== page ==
Through force of will and self-control, I finally got myself to the point where pretty much all of my knitting projects are “work” projects. This seemed like a good way to make some serious headway on them. The end result?
I’ve been spinning.
I worked with the endless green project that was on my wheel, spinning up the rest of the bumps I had in front of me. Then this weird thing happened. When it was gone, I couldn’t find anymore.
I checked all the spots I usually keep roving, and the green roving was gone. Could it be that I’ve spun all of it? All 1.5 lbs of it? I found an extra bobbin of spindles that I didn’t know I’d misplaced (!!!) but no roving. So I plied it all up, counted it on the niddy noddy, and examined the total collection to see where I stood.
Grand total? Over 1600 yards of DK-weight 3-ply. Way more than enough for what I want to make it into. (I will have to do some serious swatching; I have no idea if this sort of handspun will look good in fancy cabling.)
When I compare the last skein (left) to the first skein (right), the differences are pretty striking. The first yarn, spun on my little Doris, is much more even. This makes sense, since I was doing the worsted spinning I’d always done with her, and at which I’m very consistent. For the remainder (about 2/3), spun on Blondie, I was experimenting with high speeds and a semi-supported woolen type draft that meant I was much more inconsistent, but much faster.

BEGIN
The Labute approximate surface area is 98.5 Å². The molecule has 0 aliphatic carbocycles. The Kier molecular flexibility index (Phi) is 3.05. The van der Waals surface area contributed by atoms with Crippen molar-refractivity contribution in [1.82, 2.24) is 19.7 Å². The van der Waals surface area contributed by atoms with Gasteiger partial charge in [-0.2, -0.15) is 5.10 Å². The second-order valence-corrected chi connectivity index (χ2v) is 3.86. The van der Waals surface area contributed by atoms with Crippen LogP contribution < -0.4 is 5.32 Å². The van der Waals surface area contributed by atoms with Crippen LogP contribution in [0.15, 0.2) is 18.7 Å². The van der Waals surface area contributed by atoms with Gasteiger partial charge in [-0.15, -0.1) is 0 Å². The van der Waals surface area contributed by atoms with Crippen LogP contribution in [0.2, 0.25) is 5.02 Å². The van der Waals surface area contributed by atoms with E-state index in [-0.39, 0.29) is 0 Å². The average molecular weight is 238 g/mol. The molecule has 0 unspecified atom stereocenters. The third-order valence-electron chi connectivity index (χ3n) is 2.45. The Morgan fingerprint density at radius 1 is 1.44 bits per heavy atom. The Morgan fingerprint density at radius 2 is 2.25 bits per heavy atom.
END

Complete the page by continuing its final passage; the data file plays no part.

Then, of course, there’s the color. When doing a big spinning job on a hand-dyed roving, what you should really do is spin all your singles first, then match up bobbins of singles out of all available so you can get a more consistent result. I love plying, and this was taking forever, so I refused to do this. Which is why half the skeins look like greenish mustard, and the other like mustardy sage.
I can kill two birds with one stone, though, by knitting with this yarn the same way way as one should knit with any hand-dyed yarn – mix ’em up, switching every couple of rows. Or, I could make a gradiant of color. Either way, it’ll be ages before I have time to knit with it, so for now it’ll sit pretty in my growing little collection of handspun.